Yes to bond, no to mayor

Published on Thu, Sep 20, 2001 by Meg Olson

Read More News

Yes to bond, no to mayor

By Meg Olson

With two hot issues on the primary ballot, Blaine voters turned out in record numbers, giving an emphatic yes to a new fire station and an emphatic no to changing Blaine’s city manager form of government.

Over 30 percent of Blaine registered voters cast a ballot on Tuesday, almost double the countywide turnout. Sixty percent of those voted by absentee ballot, according to unofficial election final results from the Whatcom county auditor’s office.

The strong turnout and 80 percent voter approval gave the fire bond enough support to pass despite having to meet the tough benchmarks of a supermajority. As a voter-approved general obligation bond, the measure needed to be approved by more than sixty percent of voters, and over forty percent of the number that voted in the last general election needed to cast a ballot. Of the 2166 registered voters in Blaine, 1544 voted in last year’s presidential election, which meant 618 needed to vote on the fire bond for the vote to be valid. Of the 678 who did vote, 533 approved the bond, which authorizes the city to borrow up to $1.6 million that will be repaid through local property taxes.

“There’s a chance it could be less than that,” said Blaine city manager Gary Tomsic. The city and fire district 13 will set the final bond amount after the location and design of the new fire station have been finalized. Taxpayers will not see an increase in their taxes as a result of the bond; they just won’t see them go down. The 28 cents per $100,000 of assessed valuation which will cover the debt service on 1.6 million is the amount now being paid back on the community center bond, which will be paid off next year.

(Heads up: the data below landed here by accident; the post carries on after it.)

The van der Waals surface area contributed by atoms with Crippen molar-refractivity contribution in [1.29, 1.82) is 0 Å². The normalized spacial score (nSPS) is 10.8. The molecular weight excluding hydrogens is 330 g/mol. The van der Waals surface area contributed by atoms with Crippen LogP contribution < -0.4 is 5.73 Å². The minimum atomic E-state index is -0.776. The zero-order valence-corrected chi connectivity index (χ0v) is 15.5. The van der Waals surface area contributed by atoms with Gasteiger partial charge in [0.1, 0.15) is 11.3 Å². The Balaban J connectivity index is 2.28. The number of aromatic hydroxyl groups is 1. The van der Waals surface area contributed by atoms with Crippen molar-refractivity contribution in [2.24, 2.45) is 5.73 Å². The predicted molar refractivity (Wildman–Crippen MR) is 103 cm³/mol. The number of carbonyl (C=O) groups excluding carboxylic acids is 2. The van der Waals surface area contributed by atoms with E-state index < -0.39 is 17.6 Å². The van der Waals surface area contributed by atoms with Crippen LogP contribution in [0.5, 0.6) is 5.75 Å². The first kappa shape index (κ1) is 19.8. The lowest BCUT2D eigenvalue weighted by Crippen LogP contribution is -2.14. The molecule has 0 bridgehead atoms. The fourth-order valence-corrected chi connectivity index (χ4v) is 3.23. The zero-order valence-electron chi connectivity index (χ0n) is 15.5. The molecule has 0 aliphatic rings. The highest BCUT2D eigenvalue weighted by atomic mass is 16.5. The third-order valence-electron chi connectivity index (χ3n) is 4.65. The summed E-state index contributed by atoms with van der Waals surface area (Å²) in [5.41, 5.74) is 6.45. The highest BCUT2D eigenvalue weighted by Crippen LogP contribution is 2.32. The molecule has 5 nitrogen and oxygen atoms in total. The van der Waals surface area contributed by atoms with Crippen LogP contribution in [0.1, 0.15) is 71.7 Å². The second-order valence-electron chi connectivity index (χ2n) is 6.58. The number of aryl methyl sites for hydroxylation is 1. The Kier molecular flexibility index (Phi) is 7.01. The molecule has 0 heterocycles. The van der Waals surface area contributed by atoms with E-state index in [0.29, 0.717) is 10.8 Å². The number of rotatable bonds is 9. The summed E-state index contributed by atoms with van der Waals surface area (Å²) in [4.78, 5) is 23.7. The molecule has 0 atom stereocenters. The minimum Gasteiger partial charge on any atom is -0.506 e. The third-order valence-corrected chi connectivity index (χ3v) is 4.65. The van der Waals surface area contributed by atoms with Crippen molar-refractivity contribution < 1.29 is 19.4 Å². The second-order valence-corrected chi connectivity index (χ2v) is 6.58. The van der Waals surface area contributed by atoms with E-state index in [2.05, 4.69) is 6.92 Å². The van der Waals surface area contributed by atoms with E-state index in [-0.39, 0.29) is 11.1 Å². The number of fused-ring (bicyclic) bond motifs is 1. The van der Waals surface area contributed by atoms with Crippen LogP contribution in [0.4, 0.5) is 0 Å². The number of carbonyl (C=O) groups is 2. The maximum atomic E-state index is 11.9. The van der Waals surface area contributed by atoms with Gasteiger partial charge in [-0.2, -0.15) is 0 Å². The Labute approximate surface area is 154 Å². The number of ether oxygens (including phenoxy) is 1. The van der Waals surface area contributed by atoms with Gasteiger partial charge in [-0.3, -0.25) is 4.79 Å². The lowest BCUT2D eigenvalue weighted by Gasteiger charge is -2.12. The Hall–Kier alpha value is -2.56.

Voters gave an even stronger thumbs-down to an elected mayor than they did last time the issue was on the ballot in 1999. Seventy percent of voters who turned out wanted to keep the city manager form of government, compared to 67 percent in 1999.

“I think the margin was impressive. I feel good about it,” said city manager Gary Tomsic. “I view it as not so much a vote of confidence in me as a vote of confidence for the direction the city is going now. I see it as a message that we are focussed on the future and not on the past.”

Jim Anderson, chairman of the committee behind the ballot measure, said he was disappointed in the results but ready to move on. “I was hoping more people would turn out,” he said. “We worked really hard trying to get voters out for this.” Anderson is running for city council in November and said he’ll concentrate on changing Blaine by working from inside. He doesn’t have plans to bring the change of government issue back to voters. “It’s done now and we need to move on with what we have,” he said. “I have no intention of bringing this up again in a few years. Two times in a row they’ve basically said we want to stay with what we’ve got. Now we need to work with that.”.

Back to Top